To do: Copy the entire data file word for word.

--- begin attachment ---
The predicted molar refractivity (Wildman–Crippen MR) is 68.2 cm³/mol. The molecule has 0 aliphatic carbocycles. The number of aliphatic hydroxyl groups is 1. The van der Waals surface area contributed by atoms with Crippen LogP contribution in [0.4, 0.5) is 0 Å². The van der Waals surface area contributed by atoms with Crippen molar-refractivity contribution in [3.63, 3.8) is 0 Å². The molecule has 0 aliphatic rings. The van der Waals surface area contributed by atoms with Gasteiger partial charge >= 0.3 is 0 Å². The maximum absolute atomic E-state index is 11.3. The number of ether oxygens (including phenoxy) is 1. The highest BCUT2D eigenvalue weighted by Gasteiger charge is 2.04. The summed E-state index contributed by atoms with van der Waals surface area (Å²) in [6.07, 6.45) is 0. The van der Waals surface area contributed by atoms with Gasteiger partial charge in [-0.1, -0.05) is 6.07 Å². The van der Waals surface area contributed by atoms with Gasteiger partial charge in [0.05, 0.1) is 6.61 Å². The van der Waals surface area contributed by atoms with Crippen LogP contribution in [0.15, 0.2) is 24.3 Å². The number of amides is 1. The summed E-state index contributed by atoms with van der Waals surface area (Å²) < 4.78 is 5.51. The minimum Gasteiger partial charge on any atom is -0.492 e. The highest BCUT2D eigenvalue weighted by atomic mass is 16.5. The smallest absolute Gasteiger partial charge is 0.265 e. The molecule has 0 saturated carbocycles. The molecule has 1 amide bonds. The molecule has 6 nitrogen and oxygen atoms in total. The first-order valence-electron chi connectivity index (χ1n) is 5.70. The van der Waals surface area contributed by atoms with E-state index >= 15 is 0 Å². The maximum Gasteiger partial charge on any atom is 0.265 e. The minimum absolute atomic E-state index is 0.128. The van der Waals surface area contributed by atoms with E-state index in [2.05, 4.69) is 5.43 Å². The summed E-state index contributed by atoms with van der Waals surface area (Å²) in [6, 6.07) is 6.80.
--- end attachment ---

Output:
The predicted molar refractivity (Wildman–Crippen MR) is 68.2 cm³/mol. The molecule has 0 aliphatic carbocycles. The number of aliphatic hydroxyl groups is 1. The van der Waals surface area contributed by atoms with Crippen LogP contribution in [0.4, 0.5) is 0 Å². The van der Waals surface area contributed by atoms with Crippen molar-refractivity contribution in [3.63, 3.8) is 0 Å². The molecule has 0 aliphatic rings. The van der Waals surface area contributed by atoms with Gasteiger partial charge >= 0.3 is 0 Å². The maximum absolute atomic E-state index is 11.3. The number of ether oxygens (including phenoxy) is 1. The highest BCUT2D eigenvalue weighted by Gasteiger charge is 2.04. The summed E-state index contributed by atoms with van der Waals surface area (Å²) in [6.07, 6.45) is 0. The van der Waals surface area contributed by atoms with Gasteiger partial charge in [-0.1, -0.05) is 6.07 Å². The van der Waals surface area contributed by atoms with Gasteiger partial charge in [0.05, 0.1) is 6.61 Å². The van der Waals surface area contributed by atoms with Crippen LogP contribution in [0.15, 0.2) is 24.3 Å². The number of amides is 1. The summed E-state index contributed by atoms with van der Waals surface area (Å²) < 4.78 is 5.51. The minimum Gasteiger partial charge on any atom is -0.492 e. The highest BCUT2D eigenvalue weighted by atomic mass is 16.5. The smallest absolute Gasteiger partial charge is 0.265 e. The molecule has 0 saturated carbocycles. The molecule has 1 amide bonds. The molecule has 6 nitrogen and oxygen atoms in total. The first-order valence-electron chi connectivity index (χ1n) is 5.70. The van der Waals surface area contributed by atoms with E-state index >= 15 is 0 Å². The maximum Gasteiger partial charge on any atom is 0.265 e. The minimum absolute atomic E-state index is 0.128. The van der Waals surface area contributed by atoms with E-state index in [2.05, 4.69) is 5.43 Å². The summed E-state index contributed by atoms with van der Waals surface area (Å²) in [6, 6.07) is 6.80.